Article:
Sometimes change is good
Once again, The Network Journal is saluting 25 of the nation's black influential women in business. These ladies are at the top of their game as they call the shots, make moves, and put effective management strategies into play. And just as in prior years, we're spotlighting their professional accomplishments and accolades. At the same time, we tried to offer you more than just the run of the mill profiles.
No doubt, these ladies are power players that you need to have in your rolodex or at the very least get to know over a Cappucino or at a networking event. Their list of awards, organizational affiliates and other acclaims could probably fill a football field. And the fact that they are among our list of "most influential black women" makes each of them a "wonder" in her own right. Still, it is my belief that unless a profile is 360 degrees, it is incomplete.
As a result, I continually asked our team of freelance writers to "tell me more." In some instance, either the freelancer or the subject couldn't understand the need for the additional probing because after all, "that's not how it was done last year." And they were right, my approach was different from prior years because I think we owe it to each of the women we feature to tell their full story�as much as they allow us to learn.
Surely, it would have been an injustice to Jan Walden to simply write about her current position at New Jersey Transit. "I've been involved in civil rights for over 30 years," she says, and that was demonstrated from her very first job after she graduated college. And her fight continues not only in the professional arena but in her home as she interacts with her children, Cheron, age 24, and Janald, age 21. "I want them to know that they represent their people," Walden asserts " I always want them to be crusaders for issues concerning African Americans."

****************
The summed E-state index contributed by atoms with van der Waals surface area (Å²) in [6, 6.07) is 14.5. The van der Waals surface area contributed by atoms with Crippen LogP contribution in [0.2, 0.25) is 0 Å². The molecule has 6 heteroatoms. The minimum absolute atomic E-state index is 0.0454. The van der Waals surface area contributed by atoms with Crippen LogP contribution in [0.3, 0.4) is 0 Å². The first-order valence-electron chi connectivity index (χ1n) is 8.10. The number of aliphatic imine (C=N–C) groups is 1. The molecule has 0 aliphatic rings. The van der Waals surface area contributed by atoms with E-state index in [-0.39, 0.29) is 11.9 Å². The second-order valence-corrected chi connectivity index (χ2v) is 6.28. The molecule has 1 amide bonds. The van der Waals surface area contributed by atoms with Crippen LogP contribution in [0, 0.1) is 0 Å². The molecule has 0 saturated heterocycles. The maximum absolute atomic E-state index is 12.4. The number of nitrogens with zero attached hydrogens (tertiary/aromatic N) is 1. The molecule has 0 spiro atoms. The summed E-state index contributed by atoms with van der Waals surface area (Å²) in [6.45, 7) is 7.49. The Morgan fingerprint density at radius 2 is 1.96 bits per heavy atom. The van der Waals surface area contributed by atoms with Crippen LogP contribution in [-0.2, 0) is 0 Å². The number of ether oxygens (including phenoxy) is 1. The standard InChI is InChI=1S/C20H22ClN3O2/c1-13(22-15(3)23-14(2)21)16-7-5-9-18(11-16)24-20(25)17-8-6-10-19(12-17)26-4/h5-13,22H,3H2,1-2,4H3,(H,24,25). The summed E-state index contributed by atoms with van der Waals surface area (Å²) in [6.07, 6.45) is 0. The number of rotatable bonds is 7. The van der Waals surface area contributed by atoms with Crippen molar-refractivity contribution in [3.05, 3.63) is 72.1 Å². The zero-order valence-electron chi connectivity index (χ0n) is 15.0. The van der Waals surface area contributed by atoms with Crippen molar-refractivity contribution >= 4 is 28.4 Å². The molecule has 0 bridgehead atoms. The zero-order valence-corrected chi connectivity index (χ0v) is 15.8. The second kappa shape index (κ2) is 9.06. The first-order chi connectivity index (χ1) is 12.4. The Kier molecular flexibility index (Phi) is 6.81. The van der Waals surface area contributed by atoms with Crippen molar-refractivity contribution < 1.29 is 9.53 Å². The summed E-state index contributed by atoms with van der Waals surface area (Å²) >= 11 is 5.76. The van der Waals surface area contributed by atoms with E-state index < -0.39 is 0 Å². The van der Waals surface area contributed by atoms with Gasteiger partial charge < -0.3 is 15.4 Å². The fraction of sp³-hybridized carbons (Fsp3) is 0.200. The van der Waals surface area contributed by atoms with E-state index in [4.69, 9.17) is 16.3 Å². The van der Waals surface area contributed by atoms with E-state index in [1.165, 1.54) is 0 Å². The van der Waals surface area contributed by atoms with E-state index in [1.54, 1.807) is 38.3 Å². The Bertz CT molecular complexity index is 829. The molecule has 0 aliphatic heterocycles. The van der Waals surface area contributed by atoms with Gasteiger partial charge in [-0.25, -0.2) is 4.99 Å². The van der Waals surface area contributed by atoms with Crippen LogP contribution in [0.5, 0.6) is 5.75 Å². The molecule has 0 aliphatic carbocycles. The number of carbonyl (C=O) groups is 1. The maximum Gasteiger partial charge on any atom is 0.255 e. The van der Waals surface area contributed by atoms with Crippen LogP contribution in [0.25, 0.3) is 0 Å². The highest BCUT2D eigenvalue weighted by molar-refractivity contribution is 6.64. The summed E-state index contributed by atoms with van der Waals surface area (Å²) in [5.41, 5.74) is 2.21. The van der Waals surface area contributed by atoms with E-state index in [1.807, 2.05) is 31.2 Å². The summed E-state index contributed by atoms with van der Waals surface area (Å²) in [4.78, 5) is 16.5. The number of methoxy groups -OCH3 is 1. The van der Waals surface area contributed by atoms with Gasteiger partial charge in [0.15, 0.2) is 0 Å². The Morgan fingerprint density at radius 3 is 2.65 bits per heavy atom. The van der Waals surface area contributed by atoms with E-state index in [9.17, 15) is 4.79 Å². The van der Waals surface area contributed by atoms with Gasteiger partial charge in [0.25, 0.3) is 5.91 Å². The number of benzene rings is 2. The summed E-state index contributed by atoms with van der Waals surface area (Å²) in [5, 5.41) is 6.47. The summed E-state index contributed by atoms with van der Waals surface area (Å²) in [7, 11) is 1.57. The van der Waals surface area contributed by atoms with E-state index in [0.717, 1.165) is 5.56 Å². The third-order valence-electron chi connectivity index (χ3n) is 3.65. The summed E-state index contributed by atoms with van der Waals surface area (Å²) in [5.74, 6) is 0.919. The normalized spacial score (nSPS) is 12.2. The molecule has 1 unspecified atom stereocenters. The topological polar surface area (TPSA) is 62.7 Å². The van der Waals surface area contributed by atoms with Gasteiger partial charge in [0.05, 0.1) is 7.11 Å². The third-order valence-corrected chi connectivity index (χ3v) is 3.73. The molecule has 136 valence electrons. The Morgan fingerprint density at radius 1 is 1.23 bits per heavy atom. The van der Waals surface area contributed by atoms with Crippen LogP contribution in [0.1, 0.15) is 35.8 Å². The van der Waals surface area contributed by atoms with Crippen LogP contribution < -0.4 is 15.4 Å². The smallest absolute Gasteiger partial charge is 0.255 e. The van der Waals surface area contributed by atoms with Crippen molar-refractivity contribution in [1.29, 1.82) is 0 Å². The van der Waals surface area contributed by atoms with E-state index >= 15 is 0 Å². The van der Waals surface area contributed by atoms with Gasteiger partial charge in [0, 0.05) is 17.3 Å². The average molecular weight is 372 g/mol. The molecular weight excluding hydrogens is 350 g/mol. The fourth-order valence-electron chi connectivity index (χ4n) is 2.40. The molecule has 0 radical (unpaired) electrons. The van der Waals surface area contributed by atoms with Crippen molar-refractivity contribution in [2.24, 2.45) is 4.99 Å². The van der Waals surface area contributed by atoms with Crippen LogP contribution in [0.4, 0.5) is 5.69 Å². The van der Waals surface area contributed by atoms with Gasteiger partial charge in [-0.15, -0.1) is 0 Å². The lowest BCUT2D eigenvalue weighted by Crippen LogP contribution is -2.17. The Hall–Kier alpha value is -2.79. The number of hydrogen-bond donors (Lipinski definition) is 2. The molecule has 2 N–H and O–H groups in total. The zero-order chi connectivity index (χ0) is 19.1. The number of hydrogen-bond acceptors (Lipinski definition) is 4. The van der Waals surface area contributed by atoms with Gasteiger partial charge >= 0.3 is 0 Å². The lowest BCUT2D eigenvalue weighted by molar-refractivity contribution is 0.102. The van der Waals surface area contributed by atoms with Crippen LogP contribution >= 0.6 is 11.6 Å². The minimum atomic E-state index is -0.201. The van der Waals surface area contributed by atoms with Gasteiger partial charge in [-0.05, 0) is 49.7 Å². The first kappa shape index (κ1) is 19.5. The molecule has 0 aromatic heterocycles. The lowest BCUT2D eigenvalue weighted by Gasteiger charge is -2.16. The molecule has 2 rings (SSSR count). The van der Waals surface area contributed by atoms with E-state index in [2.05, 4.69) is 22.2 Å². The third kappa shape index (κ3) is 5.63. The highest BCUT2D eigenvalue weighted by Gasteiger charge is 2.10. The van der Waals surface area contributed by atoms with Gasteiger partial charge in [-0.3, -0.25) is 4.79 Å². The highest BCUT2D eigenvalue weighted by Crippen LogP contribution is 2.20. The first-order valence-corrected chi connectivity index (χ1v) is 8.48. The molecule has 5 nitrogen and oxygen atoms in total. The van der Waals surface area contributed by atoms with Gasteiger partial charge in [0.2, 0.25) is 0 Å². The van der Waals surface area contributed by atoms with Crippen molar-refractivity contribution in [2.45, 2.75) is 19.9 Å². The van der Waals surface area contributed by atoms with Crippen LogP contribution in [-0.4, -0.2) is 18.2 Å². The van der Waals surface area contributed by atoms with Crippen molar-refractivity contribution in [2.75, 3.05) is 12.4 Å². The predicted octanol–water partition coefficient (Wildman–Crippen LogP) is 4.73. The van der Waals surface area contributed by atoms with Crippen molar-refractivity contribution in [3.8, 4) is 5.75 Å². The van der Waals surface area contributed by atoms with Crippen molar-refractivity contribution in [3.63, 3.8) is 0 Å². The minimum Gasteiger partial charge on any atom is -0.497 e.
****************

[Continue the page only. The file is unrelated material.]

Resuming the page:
Una Clarke's many accomplishments as an educator and politician are on her resume, but would you have known that she'd accomplished those things while holding down a marriage that lasted more than 40 years? And that she credits her Jamaican-born mother, who recently died at 103 years old, with much of her success? Probably not.
A business card wouldn't have told you that Maria L. Johnson skis, spent several years working in Anchorage, Alaska and considers her greatest personal accomplishment her ability to fly a plane. But what does this have to do with business?
Everything. During my stint at Business Week magazine, we spent several hours talking about the likes and dislikes of people we wanted to do business with. The reason: we thought it was important to establish common ground with prospective clients and the only way to do that is to really find out what makes them tick and build relationships with them. The strategy worked.
Beyond that, you owe it to yourself to discover the hopes, dreams, challenges, and personal victories of the women we feature so you don't overlook how wonderful they really are.
By Monique Brown